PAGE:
Bible Verse Explanations and Resources


Psalms 62:11

Adam Clarke
Bible Commentary

God hath spoken once - God has once addressed his people in giving the law on Mount Sinai. The Chaldee translates the whole passage thus: "God hath spoken one law, and twice have we heard this from the mouth of Moses the great scribe, that strength is before God: and it becomes thee, O God, to show mercy to the righteous; for thou renderest to man according to his works."

Twice have I heard this - Except some of the ancient Versions, almost every version, translation, and commentary has missed the sense and meaning of this verse. I shall set down the text: שמעתי זו שתים אלהים דבר אחת achath dibber Elohim ; shetayim zu shamati ; of which the true version is this: Once hath God spoken; these two things have I heard. Now what are the two things he had heard?

  1. לאלהים וז כי ki oz lelohim, "That strength is the Lord's;" that is, He is the Origin of pourer.
  • חסד אדני ולך ulecha Adonai, chased ; "and to thee, Lord, is mercy;" that is, He is the Fountain of mercy.
  • These, then, are the two grand truths that the law, yea, the whole revelation of God, declares through every page. He is the Almighty; he is the most merciful; and hence the inference: The powerful, just, and holy God, the most merciful and compassionate Lord, will by and by judge the world, and will render to man according to his works. How this beautiful meaning should have been unseen by almost every interpreter, is hard to say: these verses contain one of the most instructive truths in the Bible.

    Albert Barnes
    Notes on the Whole Bible

    God hath spoken once; twice have I heard this - This repetition, or this declaration that he had heard the thing repeated, is designed to give emphasis to what was said, or to call attention to it as particularly worthy of notice. See the notes at Job 33:14. Compare Job 40:5. The sentiment here is particularly important, or is deserving of special attention, because, as the psalmist had shown, all other resources fail, and confidence is to be placed in nothing else for that which man so much needs; neither in people, whether of low degree or high Psalm 62:9; not in oppressive acts - acts of mere power; not in plunder; not in wealth, however acquired, Psalm 62:10.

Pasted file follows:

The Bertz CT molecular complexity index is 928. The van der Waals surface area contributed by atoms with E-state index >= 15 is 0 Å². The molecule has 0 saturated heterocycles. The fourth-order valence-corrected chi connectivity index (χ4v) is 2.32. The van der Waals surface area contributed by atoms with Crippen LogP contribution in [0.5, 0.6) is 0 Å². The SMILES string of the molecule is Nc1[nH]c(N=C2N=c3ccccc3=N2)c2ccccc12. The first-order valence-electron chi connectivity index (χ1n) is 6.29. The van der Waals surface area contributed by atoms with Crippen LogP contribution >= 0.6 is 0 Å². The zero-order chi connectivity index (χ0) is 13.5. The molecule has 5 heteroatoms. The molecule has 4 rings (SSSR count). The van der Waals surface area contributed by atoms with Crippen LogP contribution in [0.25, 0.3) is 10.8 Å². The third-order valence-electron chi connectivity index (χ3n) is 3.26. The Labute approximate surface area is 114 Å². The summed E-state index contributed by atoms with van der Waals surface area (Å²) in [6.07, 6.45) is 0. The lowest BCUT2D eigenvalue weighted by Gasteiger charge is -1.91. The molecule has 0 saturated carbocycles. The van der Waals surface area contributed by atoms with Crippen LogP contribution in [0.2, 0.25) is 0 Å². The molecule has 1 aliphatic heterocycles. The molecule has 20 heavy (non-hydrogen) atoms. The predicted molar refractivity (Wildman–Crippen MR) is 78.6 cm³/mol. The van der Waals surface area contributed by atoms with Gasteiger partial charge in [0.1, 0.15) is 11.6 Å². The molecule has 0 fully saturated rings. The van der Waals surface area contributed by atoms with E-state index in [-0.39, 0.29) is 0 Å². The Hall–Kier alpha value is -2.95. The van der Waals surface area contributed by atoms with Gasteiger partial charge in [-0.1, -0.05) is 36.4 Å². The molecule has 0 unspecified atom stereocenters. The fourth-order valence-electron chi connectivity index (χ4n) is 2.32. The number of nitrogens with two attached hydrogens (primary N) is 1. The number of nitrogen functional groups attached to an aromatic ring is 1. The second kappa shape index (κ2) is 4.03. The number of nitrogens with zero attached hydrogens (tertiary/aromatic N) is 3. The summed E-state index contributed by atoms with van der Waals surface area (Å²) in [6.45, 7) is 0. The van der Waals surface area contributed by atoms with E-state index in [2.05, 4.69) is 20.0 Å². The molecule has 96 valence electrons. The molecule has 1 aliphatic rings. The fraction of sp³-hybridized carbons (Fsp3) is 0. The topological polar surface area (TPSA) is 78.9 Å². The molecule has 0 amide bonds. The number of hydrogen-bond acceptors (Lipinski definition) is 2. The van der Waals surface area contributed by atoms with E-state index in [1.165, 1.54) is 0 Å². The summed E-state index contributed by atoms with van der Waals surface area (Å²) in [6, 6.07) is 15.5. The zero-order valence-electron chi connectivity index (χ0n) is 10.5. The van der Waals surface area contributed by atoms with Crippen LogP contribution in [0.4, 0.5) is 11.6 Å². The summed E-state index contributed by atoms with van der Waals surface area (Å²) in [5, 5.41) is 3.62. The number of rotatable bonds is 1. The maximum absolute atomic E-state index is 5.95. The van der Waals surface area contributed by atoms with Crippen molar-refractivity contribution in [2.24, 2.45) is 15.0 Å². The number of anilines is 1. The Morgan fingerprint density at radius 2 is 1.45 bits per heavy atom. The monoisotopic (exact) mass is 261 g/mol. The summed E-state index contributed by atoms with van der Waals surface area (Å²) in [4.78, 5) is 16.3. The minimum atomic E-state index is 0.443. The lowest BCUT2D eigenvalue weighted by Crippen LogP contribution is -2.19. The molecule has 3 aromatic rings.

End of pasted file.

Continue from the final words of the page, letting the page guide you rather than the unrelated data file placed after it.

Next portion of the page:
That power belongeth unto God - Margin, strength. The idea is, that the strength which man needs - the ability to defend and to save him - is to be found in God. All else may fail, but the power of God will not fail. The result of all, therefore, should be to lead us to put our trust in God alone.

    Matthew Henry
    Concise Bible Commentary
    Those who have found the comfort of the ways of God themselves, will invite others into those ways; we shall never have the less for others sharing with us. the good counsel given is, to trust wholly in God. We must so trust in him at all times, as not at any time to put that trust in ourselves, or in any creature, which is to be put in him only. Trust in him to guide us when in doubt, to protect us when in danger, to supply us when in want, to strengthen us for every good word and work. We must lay out wants and our wishes before him, and then patiently submit our wills to his: this is pouring out our hearts. God is a refuge for all, even for as many as will take shelter in him. The psalmist warns against trusting in men. The multitude, those of low degree, are changeable as the wind. The rich and noble seem to have much in their power, and lavish promises; but those that depend on them, are disappointed. Weighed in the balance of Scripture, all that man can do to make us happy is lighter than vanity itself. It is hard to have riches, and not to trust in them if they increase, though by lawful and honest means; but we must take heed, lest we set our affections unduly upon them. A smiling world is the most likely to draw the heart from God, on whom alone it should be set. The consistent believer receives all from God as a trust; and he seeks to use it to his glory, as a steward who must render an account. God hath spoken as it were once for all, that power belongs to him alone. He can punish and destroy. Mercy also belongs to him; and his recompensing the imperfect services of those that believe in him, blotting out their transgressions for the Redeemer's sake, is a proof of abundant mercy, and encourages us to trust in him. Let us trust in his mercy and grace, and abound in his work, expecting mercies from him alone.